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Valley View Hot Springs

August 24 2016 at 5:36 AM
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Boyd Allen  (Login boydallen)
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We went to Valley View Hot Springs last weekend.

First thing we noticed when we arrived Friday evening (around 6:40PM)was that most, if not all, the people were mostly dressed. Of course, the office personnel are usually dressed, but even our friend Daniel, who was there the day before and set up a large tent for us to share, had shorts on. That was unusual! The air was rather very cool. Apparently, since this is a clothing optional place, most people that come, come for the hot springs, are not that interested in the nudist lifestyle as a true Nudist Resort would be. So it's not that hard to get people to get back into their clothes. However, the next day, when it did warm up, more people were nude on the property.

It was cool that evening, but not bad. I still wore shorts and a shirt that Friday night as pretty much everyone was clothed even more so, and I guess I felt a little out of place. I should have been fine though, it was just me. But the next morning, cool or not, I was nude and stayed that way all day. Many more were nude as well, including Daniel.

Later that morning, we found out we could take a tour of the power and water system they have. They are a self sustained Land Trust and Conservation group. They own hundreds of acres along the mountain side that goes down into a desert like valley. At first, my wife and I used the hot springs that were more man made, still using the hot water from the mountains, but the pools were built by hand. Very nice pools. But we also walked up the trail to the higher sources where natural pools (adjusted a bit by hand) were, which was a very steep climb up a quarter mile, the altitude was over 8000 feet, so it was a bit hard on the breathing. I'm sure if any of you near sea level would have a very hard time, at least we live at 5800 feet altitude. So its only a 3000 foot difference for us. See the second picture of the scrolling screen on VVHS website, that was the top spring we hiked to.

Anyway, later that day, we got to go on that tour by a resident geologist who took us through the area talking about the history of the power use and how they created and distribute their power. In order to upgrade to more power with a larger water turbine, they had to drop over 500 feet through 9000 feet of pipe to get enough back pressure to run the turbine. That is nearly 2 miles! That took us out of the main area (riding the back of a pickup truck) out down to the valley (desert) where we drove in from to the power station. By the time we got back from a geological tour of the mountains and how they were formed and the faults that caused the hot springs (view from valley gave us an overall picture of the mountains) and the ride out to the station and back, I was burnt all over! Since we were mostly in the shade (lots of trees) and using the hot springs a lot, I never put on suntan lotion and we did not know were going out to the desert valley for a good hour on our tour. I am still feeling the burn, but it is healing over. I coated myself with coconut oil for the last two days and staying nude as much as possible. If you look at the link I provide above, you can see the first picture of the valley.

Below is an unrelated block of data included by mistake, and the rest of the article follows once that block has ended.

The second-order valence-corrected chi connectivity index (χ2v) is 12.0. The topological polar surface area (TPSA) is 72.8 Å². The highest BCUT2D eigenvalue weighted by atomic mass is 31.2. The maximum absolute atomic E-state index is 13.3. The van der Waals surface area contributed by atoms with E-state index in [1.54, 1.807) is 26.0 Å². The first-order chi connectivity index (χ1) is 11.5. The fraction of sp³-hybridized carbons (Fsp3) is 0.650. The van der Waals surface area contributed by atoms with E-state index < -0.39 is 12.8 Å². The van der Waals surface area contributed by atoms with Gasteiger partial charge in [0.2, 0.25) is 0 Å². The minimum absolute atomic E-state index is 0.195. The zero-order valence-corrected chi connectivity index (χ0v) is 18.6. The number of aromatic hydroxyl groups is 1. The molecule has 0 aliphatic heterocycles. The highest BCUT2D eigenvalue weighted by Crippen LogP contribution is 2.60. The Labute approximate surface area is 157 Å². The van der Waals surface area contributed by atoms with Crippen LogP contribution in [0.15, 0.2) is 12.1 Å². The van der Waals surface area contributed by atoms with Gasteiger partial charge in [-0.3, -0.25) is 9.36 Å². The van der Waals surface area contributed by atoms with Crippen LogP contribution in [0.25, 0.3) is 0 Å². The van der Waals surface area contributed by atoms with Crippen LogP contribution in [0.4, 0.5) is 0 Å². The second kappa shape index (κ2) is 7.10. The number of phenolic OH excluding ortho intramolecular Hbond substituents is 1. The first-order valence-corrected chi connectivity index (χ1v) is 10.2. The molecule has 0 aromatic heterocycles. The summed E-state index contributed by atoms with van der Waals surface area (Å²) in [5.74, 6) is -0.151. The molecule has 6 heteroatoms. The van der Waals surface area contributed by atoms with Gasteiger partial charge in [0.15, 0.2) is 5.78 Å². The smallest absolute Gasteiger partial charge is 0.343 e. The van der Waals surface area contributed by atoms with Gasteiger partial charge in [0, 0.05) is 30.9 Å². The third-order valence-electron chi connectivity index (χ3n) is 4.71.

Saturday night, a rain storm came and it rained for about three hours. We had a canopy I brought over our "kitchen" area and we sat in there, but Daniel and I insisted in staying nude. The cool air and moisture sure got us cold! We waited for the storm to settle down, which it really didn't but just enough for me to go to bed where my wife and daughter are already huddled in to keep warm. Daniel walked (quickly) to the main office where he left his laptop to do some work online. I laid in bed for over an hour or so freezing, couldn't get warm. We had an air mattress and since my daughter was cold, she huddled in between us. They went to sleep, I struggled for room and tried to stay warm while my body was stinging from the sun burn. I eventually got up, put on a shirt and sandals, went out to the kitchen and got my shorts, looked for a flashlight. I started to get shakes all over and managed to stumble my way to the office where the office personnel were still getting ready to close and Daniel was on his laptop. I drank a cup of Sleepy Time Tea to warm up and hopefully settle me down. I was going into thermal shock. After a rough night, I actually felt better the next morning, but by was I red all over! Sunday was a good day over all, though I was very careful in the hot springs. We packed up by noon (lots to pack) and left around 2PM. That night after we got home I had a good look at myself in the mirror! OUCH! Worse than I thought.

But overall, we had a wonderful time, other than my stupid error of being in the sun too long and causing my body to not handle a simple rain storm, we did great. My wife and daughter (13) both enjoyed it.

There is a bat cave about a mile up (part of the property so we could walk there nude) but we didn't visit it this time. We had been there twice before, so no big deal for us. The hike up the quarter mile (35 degree angle up) was a good hike on Saturday so we didn't miss the bat cave.

See the link I provided for the Orient Land Trust. There is a lot of cool history of the place.

We are looking forward to going again...only more prepared. Never go camping in the mountains of Colorado, even in the middle of July or August, without some warm clothing and weather gear!

Boyd


    
This message has been edited by boydallen on Aug 24, 2016 5:48 AM


 
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